City and county codes of ordinances – including those that affect land use, new development, floodplains, stormwater, and transportation – guide development and reflect the community’s vision for growth. They are the framework that regulates what type of development can occur, from permissible land uses to building density and location. While codes make it easier for a community to implement its vision, they can impede desired types of development if the codes are out of date or are not well aligned with the vision. Conventional codes that zone by use, such as residential, office and retail, rather than mixed-use, restrict development of more walkable neighborhoods with easy access to businesses and services. Codes require development standards, which are design principles, criteria, and specifications to ensure new development is properly planned and built. Codes may also be enacted in response to adopted policies and recommendations.
Development codes can provide opportunities to integrate water conservation objectives and protect local water resources if these are identified as community goals.
For example, “sustainable” development codes generally include low impact development and green infrastructure, protection of sensitive lands, conservation of natural resources, water conservation, and climate resiliency, and generally address urban form and the role of density. The following link provides an example of these frameworks.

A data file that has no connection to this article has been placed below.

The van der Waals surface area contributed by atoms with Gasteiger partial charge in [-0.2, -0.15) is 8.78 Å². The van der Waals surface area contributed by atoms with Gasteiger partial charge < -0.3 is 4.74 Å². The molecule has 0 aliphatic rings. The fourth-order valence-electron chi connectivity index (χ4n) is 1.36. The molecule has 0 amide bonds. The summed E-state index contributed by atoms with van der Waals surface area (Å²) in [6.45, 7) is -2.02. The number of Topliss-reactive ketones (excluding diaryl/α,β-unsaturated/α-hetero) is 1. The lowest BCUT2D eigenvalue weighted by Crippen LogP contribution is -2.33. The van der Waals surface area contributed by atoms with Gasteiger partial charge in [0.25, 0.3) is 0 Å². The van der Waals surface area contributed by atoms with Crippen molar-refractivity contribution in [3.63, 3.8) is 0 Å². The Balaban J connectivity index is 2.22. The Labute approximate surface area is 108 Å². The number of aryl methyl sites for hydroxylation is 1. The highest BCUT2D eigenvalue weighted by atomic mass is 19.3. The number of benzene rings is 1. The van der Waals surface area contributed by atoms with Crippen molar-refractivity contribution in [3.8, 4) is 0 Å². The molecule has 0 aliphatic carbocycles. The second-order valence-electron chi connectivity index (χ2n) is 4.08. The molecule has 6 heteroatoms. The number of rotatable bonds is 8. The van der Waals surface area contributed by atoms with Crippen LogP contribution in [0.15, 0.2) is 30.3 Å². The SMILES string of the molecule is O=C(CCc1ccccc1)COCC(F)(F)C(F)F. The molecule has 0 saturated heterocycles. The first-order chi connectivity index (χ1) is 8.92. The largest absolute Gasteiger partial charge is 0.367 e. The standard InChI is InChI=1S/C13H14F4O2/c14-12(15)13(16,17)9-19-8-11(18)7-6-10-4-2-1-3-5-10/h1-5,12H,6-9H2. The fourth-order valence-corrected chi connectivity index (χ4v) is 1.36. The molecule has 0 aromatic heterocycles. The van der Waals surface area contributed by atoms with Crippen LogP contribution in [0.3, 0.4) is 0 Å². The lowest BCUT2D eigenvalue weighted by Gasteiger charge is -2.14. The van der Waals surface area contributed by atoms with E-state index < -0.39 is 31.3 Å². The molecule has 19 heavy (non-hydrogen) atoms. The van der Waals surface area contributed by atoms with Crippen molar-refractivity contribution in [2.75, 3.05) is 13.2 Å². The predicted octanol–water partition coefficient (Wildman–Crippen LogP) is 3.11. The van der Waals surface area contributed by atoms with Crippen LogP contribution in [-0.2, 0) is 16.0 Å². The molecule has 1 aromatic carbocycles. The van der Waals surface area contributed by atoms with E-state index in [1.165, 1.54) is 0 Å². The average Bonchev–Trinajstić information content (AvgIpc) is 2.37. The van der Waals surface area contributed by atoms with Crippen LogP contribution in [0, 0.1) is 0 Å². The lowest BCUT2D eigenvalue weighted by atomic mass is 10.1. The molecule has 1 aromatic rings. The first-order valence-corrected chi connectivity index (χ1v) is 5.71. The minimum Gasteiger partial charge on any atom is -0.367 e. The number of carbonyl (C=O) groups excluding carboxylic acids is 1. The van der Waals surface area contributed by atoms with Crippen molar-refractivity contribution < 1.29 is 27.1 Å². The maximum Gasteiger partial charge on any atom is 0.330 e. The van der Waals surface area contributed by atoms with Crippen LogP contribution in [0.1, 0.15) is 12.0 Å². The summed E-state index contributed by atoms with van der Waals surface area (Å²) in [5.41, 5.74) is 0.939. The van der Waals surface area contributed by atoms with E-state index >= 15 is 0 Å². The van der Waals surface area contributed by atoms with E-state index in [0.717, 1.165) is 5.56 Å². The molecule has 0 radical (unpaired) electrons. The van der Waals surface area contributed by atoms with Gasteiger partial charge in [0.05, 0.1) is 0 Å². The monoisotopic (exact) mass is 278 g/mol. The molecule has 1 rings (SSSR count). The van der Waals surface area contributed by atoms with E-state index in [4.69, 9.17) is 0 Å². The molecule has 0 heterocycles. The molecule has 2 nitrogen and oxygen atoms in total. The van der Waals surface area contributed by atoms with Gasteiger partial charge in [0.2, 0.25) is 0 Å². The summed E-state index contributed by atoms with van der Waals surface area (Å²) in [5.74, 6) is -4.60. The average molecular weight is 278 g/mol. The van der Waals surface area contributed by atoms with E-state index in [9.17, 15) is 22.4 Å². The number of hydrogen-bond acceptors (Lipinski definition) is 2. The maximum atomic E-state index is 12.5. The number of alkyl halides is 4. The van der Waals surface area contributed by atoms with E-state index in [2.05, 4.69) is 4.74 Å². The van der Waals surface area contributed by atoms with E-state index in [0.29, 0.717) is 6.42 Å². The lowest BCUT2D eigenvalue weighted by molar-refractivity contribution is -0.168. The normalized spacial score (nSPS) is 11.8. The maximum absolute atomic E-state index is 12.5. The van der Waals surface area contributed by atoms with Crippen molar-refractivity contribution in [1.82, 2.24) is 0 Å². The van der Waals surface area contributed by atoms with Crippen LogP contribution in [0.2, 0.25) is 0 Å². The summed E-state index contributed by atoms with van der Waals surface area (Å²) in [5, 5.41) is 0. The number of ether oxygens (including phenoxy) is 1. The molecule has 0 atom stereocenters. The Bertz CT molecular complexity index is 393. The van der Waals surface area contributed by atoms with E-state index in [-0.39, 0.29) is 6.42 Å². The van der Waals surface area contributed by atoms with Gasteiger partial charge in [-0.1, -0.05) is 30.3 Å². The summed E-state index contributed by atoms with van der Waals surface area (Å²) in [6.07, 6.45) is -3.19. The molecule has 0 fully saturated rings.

A key way to incorporate water conservation and groundwater protection into new development involves design ordinances, codes, and standards that include site planning practices that mimic natural conditions to the extent possible. This includes minimizing impervious surfaces, minimizing alteration of natural vegetation and topography to minimize erosion, implementing landscape design that integrates natural features, and managing stormwater through the use of natural systems (Low Impact Development). Codes can also specify efficient indoor fixtures and technologies, and set prohibitions or restrictions on certain types of water use such as golf courses, or water features like fountains or pools. Development codes can also specify the location and extent of high water use landscaping, such as turf, in new residential and commercial construction.
Improving linkages between land use development codes and standards and water resources can be achieved by incorporating water conservation and management in the following: